HAVING BALKED at raising gas taxes a year ago, Maryland reversed course this year — a victory of practicality over poll-driven politics that will pay dividends for years. With impressive speed, lawmakers adopted the first gas-tax hike in a generation in response to a coordinated push by Gov. Martin O’Malley and the two top leaders of the General Assembly, all Democrats.

The legislation is expected to raise about $4.4 billion for new transportation projects and maintenance over six years, a relatively modest amount, given the need. Still, if lawmakers had not acted, the state was on course to run out of funds by 2017 for all but routine upkeep on highways, bridges and rails.

As Mr. O’Malley acknowledged, Maryland was spurred to action in part by Virginia, where an even larger gas-tax increase, the first in more than a quarter-century, was enacted a few weeks earlier by a Republican-dominated legislature with the support of Gov. Robert F. McDonnell, also a Republican. In fact, as the Wall Street Journal reported, some 17 states, including solidly Republican ones, are either implementing or seriously considering higher levies on gas this year, in many cases after having postponed doing so because of voter opposition during and immediately after the recession.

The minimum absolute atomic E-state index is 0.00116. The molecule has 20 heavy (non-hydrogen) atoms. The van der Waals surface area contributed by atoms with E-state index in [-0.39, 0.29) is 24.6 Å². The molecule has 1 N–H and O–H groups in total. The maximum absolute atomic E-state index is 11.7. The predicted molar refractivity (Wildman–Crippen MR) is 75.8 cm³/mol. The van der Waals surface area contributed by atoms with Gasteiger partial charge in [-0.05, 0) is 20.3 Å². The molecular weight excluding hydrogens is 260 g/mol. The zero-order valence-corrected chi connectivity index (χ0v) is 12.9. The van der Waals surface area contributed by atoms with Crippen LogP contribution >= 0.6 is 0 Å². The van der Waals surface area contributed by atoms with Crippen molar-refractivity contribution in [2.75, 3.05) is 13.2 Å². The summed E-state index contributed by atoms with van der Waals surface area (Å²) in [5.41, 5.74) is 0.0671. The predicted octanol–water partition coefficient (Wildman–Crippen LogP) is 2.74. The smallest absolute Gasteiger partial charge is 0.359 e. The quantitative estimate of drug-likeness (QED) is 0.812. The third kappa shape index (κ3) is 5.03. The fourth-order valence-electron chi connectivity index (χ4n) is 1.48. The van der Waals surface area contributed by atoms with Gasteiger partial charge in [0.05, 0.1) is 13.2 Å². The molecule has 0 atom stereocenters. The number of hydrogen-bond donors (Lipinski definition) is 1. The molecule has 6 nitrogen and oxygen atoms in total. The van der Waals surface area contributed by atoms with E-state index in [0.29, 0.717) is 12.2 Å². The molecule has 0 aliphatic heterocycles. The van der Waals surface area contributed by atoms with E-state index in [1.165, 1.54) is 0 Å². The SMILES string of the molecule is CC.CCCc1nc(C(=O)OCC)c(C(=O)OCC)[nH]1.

Somehow Republicans in Annapolis did not get the word about the growing bipartisan accord nationally on the need to modernize transportation infrastructure — and the consensus that the gasoline tax is the most sensible way to raise the money. Practically every Republican lawmaker in both houses of the General Assembly voted against Mr. O’Malley’s gas-tax legislation.

That display of uniform obstinacy goes a long way toward explaining why the GOP has become marginalized and all but irrelevant in Maryland politics. Until the party produces leaders who can fashion realistic solutions to pressing problems such as transportation, Maryland will remain a one-party state, to the detriment of voters.

Republicans (joined by a few Democrats) argued that higher gas taxes would force poor rural residents to subsidize urban transit projects they’d never use, and they attacked the gas tax generally as regressive. In fact, the gas tax is a user fee, a means of ensuring that those who benefit from transportation infrastructure pay for it. As with most transportation projects — and most government programs, for that matter — not every resident of the state will benefit equally. But we don’t hear rural Marylanders complaining that richer residents of the state subsidize poorer school districts.

As in Virginia, revenue from the per-gallon gas tax in Maryland was stagnant, impervious to inflation and soaring construction costs. The legislation in both states corrects that by indexing the gas tax to inflation; it will now move in line with prices, like the sales tax.

Republican leaders in Annapolis blasted that as unfair. But the alternative was an ever-shrinking budget to fulfill one of state government’s most basic obligations: providing an adequate transportation infrastructure that will allow the state to remain economically competitive.